As a new believer, one of the first things I (as do most of us) realised was the need to change my sphere of influence, get new friends. It was just common sense to me. It required sometimes squatting a Christian friend despite having my own room. I did not know so many scriptures then to know if that was what I was supposed to do (Not like I know so much now).
Notwithstanding, it was/is the right thing to do, as we have such instructions from scriptures. The scriptures are replete with instructions for the believer to change her/his sphere of influence.
Be ye not unequally yoked together with unbelievers: for what fellowship hath righteousness with unrighteousness? and what communion hath light with darkness? – 2 Corinthians 6:14
Here, Paul, as inspired by the Holy Spirit, reminds believers in Corinth (and us by extension) about how they related to unbelievers. Now, Paul’s use of ‘Be ye not unequally yoked’ does not mean we should be “equally yoked” with unbelievers. Paul was referring to a marriage between a believer and an unbeliever as being unequally yoked.
There’s no being equally yoked. A marriage (and by extrapolation a close relationship) with an unbeliever is being unequally yoked. Simply, because the other party is an unbeliever.
Earlier in the first epistle to the church in Corinth, Paul gives a reason for this instruction.
Be not deceived: evil communications corrupt good manners. – 1 Corinthians 15:33
We are a product of influence. We can’t stop ourselves from being influenced, however, we can ensure that we are influenced positively and not otherwise.We are a product of influence. We can’t stop ourselves from being influenced, however, we can ensure that we are influenced positively and not otherwise. Click To Tweet
Thus, as believers, we cannot be passive about what and whom we let around us. We must actively seek out friendships with believers who believe as we do.As believers, we cannot be passive about what and whom we let around us. Click To Tweet
The scriptures further tell us what comes of being (or what should come of being) in the right associations.
And let us consider one another to provoke unto love and to good works: Not forsaking the assembling of ourselves together, as the manner of some is; but exhorting one another: and so much the more, as ye see the day approaching. – Hebrews 10:24-25
Regardless of how you meet a fellow believer, be it happenstance, at work, on the bus, someone who goes to the same church as you or you’ve always been friends, no matter who they are to you, employee, employer, spouse, boyfriend, girlfriend, child etc. the primary purpose of Christian relationships is to provoke unto love and to good works.The primary purpose of Christian relationships is to provoke unto love and to good works. Click To Tweet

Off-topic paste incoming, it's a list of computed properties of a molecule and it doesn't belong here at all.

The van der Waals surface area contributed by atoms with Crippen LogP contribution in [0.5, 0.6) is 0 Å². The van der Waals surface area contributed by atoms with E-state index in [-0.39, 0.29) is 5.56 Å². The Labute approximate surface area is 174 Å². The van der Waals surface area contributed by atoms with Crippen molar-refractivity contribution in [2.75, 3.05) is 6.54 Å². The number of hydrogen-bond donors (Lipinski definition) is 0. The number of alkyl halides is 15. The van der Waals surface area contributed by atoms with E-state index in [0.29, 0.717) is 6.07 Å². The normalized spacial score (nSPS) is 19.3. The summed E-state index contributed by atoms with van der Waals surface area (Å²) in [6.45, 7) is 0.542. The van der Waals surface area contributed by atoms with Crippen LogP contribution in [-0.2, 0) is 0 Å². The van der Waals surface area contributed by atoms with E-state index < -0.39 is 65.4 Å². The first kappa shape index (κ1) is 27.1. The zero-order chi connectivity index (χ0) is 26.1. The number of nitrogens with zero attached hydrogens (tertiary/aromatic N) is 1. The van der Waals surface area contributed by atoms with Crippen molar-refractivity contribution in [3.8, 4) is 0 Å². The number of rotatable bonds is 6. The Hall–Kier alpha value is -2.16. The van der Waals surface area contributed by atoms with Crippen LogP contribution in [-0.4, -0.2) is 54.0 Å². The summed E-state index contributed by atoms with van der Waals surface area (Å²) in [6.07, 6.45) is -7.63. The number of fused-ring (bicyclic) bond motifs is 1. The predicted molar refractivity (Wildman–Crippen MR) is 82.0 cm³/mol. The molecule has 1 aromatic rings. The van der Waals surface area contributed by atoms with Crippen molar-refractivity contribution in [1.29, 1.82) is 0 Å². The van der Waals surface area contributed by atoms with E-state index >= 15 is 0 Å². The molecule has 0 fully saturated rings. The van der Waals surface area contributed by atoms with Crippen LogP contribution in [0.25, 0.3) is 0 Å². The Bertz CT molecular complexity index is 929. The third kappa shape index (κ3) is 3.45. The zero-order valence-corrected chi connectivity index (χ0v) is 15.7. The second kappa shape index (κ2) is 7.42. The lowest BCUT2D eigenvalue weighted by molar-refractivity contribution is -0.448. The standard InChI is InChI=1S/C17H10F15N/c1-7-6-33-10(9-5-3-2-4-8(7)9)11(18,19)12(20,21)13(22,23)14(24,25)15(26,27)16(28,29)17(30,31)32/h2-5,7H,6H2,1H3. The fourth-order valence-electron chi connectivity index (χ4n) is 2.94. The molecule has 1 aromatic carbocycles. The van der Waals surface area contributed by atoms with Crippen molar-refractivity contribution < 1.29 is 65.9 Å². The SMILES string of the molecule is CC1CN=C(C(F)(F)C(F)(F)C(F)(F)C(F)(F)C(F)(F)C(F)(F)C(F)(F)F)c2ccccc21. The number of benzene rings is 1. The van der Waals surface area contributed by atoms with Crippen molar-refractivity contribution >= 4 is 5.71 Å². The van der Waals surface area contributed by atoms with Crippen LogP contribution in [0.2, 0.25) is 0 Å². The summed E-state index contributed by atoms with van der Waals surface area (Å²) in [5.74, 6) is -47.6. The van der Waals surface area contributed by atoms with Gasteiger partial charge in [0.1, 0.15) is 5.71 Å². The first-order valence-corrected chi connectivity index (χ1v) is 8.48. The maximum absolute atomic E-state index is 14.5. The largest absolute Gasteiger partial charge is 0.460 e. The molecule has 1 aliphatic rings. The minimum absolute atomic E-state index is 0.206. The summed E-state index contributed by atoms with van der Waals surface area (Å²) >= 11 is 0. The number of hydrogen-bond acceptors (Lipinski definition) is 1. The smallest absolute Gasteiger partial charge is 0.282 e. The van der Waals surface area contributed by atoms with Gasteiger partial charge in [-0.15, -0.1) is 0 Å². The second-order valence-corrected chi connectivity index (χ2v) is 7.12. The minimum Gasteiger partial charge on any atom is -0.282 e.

Wherefore comfort yourselves together, and edify one another, even as also ye do. – 1 Thessalonians 5:11
This, of course, does not mean you and your Christian co-worker not attending to your duties at work because you are praying or that you can’t watch football, hangout or gist with friends. It does mean one thing must be predominant. One thing most be preeminent. One thing must take priority. Edifying each other and provoking each other to love and to good works must always come first.
Always have this in mind. There should be a difference between our relationships, friendships and those of the world. The things we do the most with our Christian friends must be things unbelievers can’t. We must stay in the centre of God’s will for us. Never forget, we are supernatural! We must always keep the supernatural element in our relationships. This does not mean anything spooky or far-fetched. It’s in the little things. Praying together often. Studying the Bible together often. Sharing the gospel often.We must always keep the supernatural element in our relationships. It’s in the little things. Praying together often. Studying the Bible together often. Sharing the gospel often. Click To Tweet
So, in this new year if there’s anything you should resolve to do and do more, let it be this.
As a rule of thumb, I advise, better too much than too little.
Written by Moyosore Oloruntoyin.